(Bloomberg) -- A $600 million initial public offering Thursday hopes to test one venture capitalist’s theory that leaving the details of a listing to others will provide a smoother path to public markets for venture-backed companies.
Social Capital Hedosophia Holdings Corp., a “blank check” company created by venture firms Social Capital and Hedosophia, priced 60 million shares Thursday at $10 a share. The stock rose as much as 4 percent on its first day of trading.
The idea behind the special purpose acquisition vehicle is to invest the funds in one or more late-stage companies—likely those valued at $1 billion or more, dubbed unicorns. Social Capital has several such companies in its investing portfolio, including Slack, Survey Monkey, and Clover Health. Chamath Palihapitiya, managing partner of venture firm Social Capital and an owner of the Golden State Warriors basketball team, said the idea offered several advantages over the traditional path to an initial public offering, including giving employees a way to cash out their shares sooner and more easily, and allowing leaders of venture-backed companies to skip a distracting regulatory and marketing process.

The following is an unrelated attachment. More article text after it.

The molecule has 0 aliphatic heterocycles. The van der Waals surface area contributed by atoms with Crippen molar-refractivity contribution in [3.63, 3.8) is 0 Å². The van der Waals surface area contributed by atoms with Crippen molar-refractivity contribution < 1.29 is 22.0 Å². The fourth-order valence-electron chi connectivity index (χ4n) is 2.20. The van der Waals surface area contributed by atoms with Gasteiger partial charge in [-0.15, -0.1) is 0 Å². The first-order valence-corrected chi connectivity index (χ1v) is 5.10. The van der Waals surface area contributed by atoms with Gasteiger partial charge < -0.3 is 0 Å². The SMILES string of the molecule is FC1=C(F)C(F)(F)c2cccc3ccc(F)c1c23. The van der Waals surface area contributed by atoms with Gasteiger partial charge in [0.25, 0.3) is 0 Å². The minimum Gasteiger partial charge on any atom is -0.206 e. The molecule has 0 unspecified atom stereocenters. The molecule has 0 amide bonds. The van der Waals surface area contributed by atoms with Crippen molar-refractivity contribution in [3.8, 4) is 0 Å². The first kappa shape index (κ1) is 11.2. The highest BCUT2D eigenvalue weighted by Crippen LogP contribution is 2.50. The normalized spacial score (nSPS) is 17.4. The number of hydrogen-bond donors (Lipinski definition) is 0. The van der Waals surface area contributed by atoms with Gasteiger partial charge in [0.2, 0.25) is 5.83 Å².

“You cannot ask a CEO to spend half their year in a registration process,” Palihapitiya said. “It makes no sense.”
Instead, he has asked investors to essentially give Social Capital Hedosophia a blank check to invest funds in late-stage startup companies that the holding company believes are promising, with the twist that it will lend expertise to help the companies grow.
“We, i.e. the team that helped build Facebook, will help you build a bottom up understanding of product market fit,” Palihapitiya said. “That’s a far superior way” compared to a traditional IPO, when companies place their fate into the hands of a few hundred initial investors who are looking for a trading “pop” and then may bail on the stock, he said.
Palihapitiya led user growth for mobile and international at Facebook Inc. until 2011, and has many former employees of the social network working on his team. His dissatisfaction with the IPO process is underscored by Facebook’s experience after it hit the public markets in 2012. The company’s shares sold at $38, traded as high as $45 the first day, then dropped for more than a year before regaining their initial price.
“Just a bunch of disaffected investors who did get that manipulative price pop, who then acted against the company,” he said at the Latticework investor conference last week in New York.
Investors are taking a leap of faith that Social Capital Hedosophia will find the right company or companies to agree to go public their way. The firm plans to systematically approach the top 25-30 unicorns to gauge if there is a fit, Palihapitiya said, but not yet. Regulations prohibit overtures until Oct. 1.
The holding company’s shares, trading under the ticker IPOA, gained 3.6 percent to $10.36 at 2:44 p.m. in New York. More than 4.7 million shares had been traded. Credit Suisse First Boston was the sole underwriter.